Acclaimed social drama isn't for everyone
Libretio | 06/18/2001
(2 out of 5 stars)
PIXOTE: THE SURVIVAL OF THE WEAKEST
[Pixote: A Lei do Mais Fraco]
(Brazil - 1981)
Aspect ratio: 1.85:1
Theatrical soundtrack: Mono
Hector Babenco's third feature provides a harrowing and squalid glimpse into an alien culture beset by an all-consuming poverty. Chronicling the life and crimes of ten-year-old homeless boy Pixote (pronounced 'Pi-chott' or 'Pi-chott-ay', and played with remarkable sincerity by non-professional actor Fernando Ramos da Silva) in the slums of Sao Paulo, it follows him down the path of petty thievery to his brief stay in a reformatory where violence is a way of life, to his eventual escape and descent into murder. The only shafts of light are provided by his friends, fellow outcasts whose attempts to rise above their appalling circumstances are almost inevitably doomed to failure, and by an alcoholic prostitute (the luminous Marilia Pera) who unwittingly precipitates their downfall. In the end, only one of the characters emerges from the debris, returning to the slums where life - such as it is - goes on much the same as before. It isn't a pretty picture, nor can it ever be.
Though depressing and unlikeable, PIXOTE is virtually critic-proof. Based on a novel by Jose Louzeiro, Babenco's film offers an outraged response to the crushing hardships suffered by millions of homeless street kids in Sao Paulo who turn to crime to sustain themselves and are exploited by criminal gangs because of a loophole in Brazilian law which forbids the prosecution of minors. Most scandalous of all are the corrupt police officers who participate in the murder of countless street children every year, treating it as a form of 'pest control'. If nothing else, PIXOTE refuses to flinch from the reality of these terrible circumstances, depicting rape, murder, glue-sniffing and robbery with an uncompromising level of detail.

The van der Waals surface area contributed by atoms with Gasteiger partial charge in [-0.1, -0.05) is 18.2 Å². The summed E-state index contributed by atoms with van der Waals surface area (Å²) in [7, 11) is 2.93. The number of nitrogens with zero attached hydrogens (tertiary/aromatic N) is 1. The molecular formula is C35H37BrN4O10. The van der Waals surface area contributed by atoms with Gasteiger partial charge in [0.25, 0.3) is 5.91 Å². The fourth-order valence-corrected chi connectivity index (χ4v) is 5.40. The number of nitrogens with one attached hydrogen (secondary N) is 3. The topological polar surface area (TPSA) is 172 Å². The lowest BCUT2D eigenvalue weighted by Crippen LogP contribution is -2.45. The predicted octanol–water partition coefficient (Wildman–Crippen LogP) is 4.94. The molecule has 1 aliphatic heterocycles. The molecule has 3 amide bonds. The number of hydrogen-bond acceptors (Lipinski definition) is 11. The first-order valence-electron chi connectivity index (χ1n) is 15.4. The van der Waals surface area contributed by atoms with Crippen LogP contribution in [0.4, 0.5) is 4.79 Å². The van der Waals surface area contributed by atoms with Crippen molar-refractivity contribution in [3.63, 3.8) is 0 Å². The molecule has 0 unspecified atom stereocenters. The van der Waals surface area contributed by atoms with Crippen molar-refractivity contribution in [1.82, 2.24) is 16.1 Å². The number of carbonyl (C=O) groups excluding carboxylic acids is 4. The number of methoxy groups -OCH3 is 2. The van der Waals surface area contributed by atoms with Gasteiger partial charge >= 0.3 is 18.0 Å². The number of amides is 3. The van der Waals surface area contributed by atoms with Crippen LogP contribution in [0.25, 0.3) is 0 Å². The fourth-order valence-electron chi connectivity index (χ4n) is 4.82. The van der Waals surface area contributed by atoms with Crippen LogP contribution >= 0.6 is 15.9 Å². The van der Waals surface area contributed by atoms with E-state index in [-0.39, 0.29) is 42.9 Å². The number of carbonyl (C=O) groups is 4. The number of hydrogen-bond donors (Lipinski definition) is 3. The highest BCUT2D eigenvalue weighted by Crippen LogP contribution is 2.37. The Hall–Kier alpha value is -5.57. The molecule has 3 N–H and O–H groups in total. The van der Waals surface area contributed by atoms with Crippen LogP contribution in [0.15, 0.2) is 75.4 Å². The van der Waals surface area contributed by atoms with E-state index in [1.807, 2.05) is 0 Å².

However, those seeking exploitation are advised to look elsewhere - these events are outlined against a backdrop of misery and ruined aspirations, in a crumbling landscape where even the smallest flicker of hope can be cruelly extinguished at any given moment. Worse still, despite the film's campaigning nature and its international theatrical success, these conditions still exist in Brazil today, and Ramos da Silva - whose social standing mirrored that of the character he played - ultimately succumbed to its worst excesses: Unable to escape the bonds of poverty which prevented him from realizing his dreams, he turned to crime and was murdered in 1987, allegedly by local police. His life and death was subsequently dramatized by director Jose Joffily in WHO KILLED PIXOTE? (1996).
Michael J. Mccann | Atlanta, Georgia | 02/27/2005
(5 out of 5 stars)
"Hector Babenco's tale of homeless children in Brazil is devastating. Must rank with some of the great films ever.
The film stars 10-year old Fernando Ramos da Silva, who was an illiterate kid plucked from the streets of Sao Paulo. At the beginning of the film, a judge has been murdered and kids are rounded up and sent to a reformatory. Pixote witnesses a brutal rape his first night. He quickly adapts to the chaotic and often inhumane atmosphere. Corrupt police pin the crime on one of Pixote's friends and brutally murder him. They pin his murder on a second friend, and proceed to kill him.
Pixote and friends escape to the streets of Sao Paulo where they resume their life of crime. The friends are Lillica, a transvestite soon to turn 18, Dito, Lillica's lover and ring-leader, and Chico. The friends meet Cristal, a drug dealer who sends them to Rio to sell cocaine. A drug deal gone awry costs Chico his life and Pixote kills the perpetrator, a prostitute named Debora. The three boys hook up with another prostitute named Sueli, played by Marilia Pera in an unforgettable performance.
There is a sadness in Pixote's eyes that is unforgettable. He accepts his descent into hell in a matter-of-fact manner. Viewers will have difficulty deciding whether he sympathetic or not. He is only ten, has a baby face, and faces horrible circumstances. At the same time, he is an eager participant in the crimes that take place. The portrayal of what Brazil's awful conditions do to the young and innocent is heartbreaking."
"Pixote" proves prophetic as the millenium draws near.
Michael J. Mccann | 03/13/1999
(5 out of 5 stars)
"Disturbingly realistic fictional tale of a south american street urchin. Considered damnable and pornographic in some circles for its depiction of child rape, prostitution, and murder. DaSilva's paradoxical portrayal of the baby-faced Pixote sends an apocalyptic "this could happen here given the circumstances" warning to all cultures and strata of society. The fatalistic "life-imitating-art" eventuality of actor DaSilva's real-life death in a police shootout a scant few years after the release of "Pixote" adds a chilling footnote that underscores the film's social commentary."